Focusing on two cases of resettlement in rural Cundinamarca, Colombia, this book examines how displaced campesinos make sense of their displacement and how displacement shapes their everyday lives.
It is based on a ten-month fieldwork employing ethnographic methods working, living and sharing with the displaced and their host.
The book calls for a longer time-frame analysis of the phenomenon of displacement, which considers people's lives both pre- and post- physical relocation.
It examines how violence and terror altered people's sense of place and set off displacement process before they actually moved.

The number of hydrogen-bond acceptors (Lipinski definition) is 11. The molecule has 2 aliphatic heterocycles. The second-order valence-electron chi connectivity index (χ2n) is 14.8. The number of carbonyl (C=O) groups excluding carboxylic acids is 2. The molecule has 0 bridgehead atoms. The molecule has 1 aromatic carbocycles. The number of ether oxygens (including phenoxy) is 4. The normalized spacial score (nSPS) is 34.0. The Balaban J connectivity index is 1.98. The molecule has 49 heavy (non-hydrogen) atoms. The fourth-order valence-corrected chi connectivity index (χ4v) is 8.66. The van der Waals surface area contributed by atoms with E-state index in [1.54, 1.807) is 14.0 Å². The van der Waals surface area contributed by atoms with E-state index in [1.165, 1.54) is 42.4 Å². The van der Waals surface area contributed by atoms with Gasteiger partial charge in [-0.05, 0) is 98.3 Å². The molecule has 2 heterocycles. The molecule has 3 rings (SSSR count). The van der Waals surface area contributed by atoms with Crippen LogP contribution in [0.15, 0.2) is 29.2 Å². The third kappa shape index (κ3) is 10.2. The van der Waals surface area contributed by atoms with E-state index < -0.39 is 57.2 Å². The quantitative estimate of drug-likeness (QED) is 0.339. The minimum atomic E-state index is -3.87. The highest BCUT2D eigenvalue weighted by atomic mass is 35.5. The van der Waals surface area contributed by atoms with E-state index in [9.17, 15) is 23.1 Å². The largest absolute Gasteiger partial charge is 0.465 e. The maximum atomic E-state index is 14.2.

It analyses the challenges the displaced are facing in their subsequent place-making endeavours, including the negotiation of social relations, consequences of categorization, engagement with the physical land, and memories of violence to challenge the notion that displacement starts with uprooting and terminates with resettlement or return. -- .